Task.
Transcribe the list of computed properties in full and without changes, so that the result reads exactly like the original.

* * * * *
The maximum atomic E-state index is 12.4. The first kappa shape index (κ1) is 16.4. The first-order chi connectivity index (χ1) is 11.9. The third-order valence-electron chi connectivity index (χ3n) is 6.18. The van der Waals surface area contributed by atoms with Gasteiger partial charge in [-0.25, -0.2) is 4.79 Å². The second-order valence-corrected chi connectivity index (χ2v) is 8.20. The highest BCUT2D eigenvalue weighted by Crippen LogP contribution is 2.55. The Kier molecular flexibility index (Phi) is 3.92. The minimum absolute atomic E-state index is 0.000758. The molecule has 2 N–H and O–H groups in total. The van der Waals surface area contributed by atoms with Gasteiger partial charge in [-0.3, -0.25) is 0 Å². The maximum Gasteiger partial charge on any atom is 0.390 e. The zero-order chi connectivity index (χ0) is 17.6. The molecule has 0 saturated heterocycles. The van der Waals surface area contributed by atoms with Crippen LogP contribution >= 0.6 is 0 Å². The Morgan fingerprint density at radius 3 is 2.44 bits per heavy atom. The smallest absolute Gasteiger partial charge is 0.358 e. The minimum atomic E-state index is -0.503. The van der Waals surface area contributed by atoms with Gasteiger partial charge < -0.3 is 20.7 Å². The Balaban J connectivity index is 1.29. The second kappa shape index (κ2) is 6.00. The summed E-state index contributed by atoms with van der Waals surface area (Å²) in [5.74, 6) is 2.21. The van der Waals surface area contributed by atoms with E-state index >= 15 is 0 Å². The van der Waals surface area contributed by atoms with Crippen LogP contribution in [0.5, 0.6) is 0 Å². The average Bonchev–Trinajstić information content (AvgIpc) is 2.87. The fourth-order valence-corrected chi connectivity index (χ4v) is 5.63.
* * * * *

The maximum atomic E-state index is 12.4. The first kappa shape index (κ1) is 16.4. The first-order chi connectivity index (χ1) is 11.9. The third-order valence-electron chi connectivity index (χ3n) is 6.18. The van der Waals surface area contributed by atoms with Gasteiger partial charge in [-0.25, -0.2) is 4.79 Å². The second-order valence-corrected chi connectivity index (χ2v) is 8.20. The highest BCUT2D eigenvalue weighted by Crippen LogP contribution is 2.55. The Kier molecular flexibility index (Phi) is 3.92. The minimum absolute atomic E-state index is 0.000758. The molecule has 2 N–H and O–H groups in total. The van der Waals surface area contributed by atoms with Gasteiger partial charge in [-0.3, -0.25) is 0 Å². The maximum Gasteiger partial charge on any atom is 0.390 e. The zero-order chi connectivity index (χ0) is 17.6. The molecule has 0 saturated heterocycles. The van der Waals surface area contributed by atoms with Crippen LogP contribution >= 0.6 is 0 Å². The Morgan fingerprint density at radius 3 is 2.44 bits per heavy atom. The smallest absolute Gasteiger partial charge is 0.358 e. The minimum atomic E-state index is -0.503. The van der Waals surface area contributed by atoms with Gasteiger partial charge < -0.3 is 20.7 Å². The Balaban J connectivity index is 1.29. The second kappa shape index (κ2) is 6.00. The summed E-state index contributed by atoms with van der Waals surface area (Å²) in [5.74, 6) is 2.21. The van der Waals surface area contributed by atoms with E-state index >= 15 is 0 Å². The van der Waals surface area contributed by atoms with Crippen LogP contribution in [0.5, 0.6) is 0 Å². The average Bonchev–Trinajstić information content (AvgIpc) is 2.87. The fourth-order valence-corrected chi connectivity index (χ4v) is 5.63.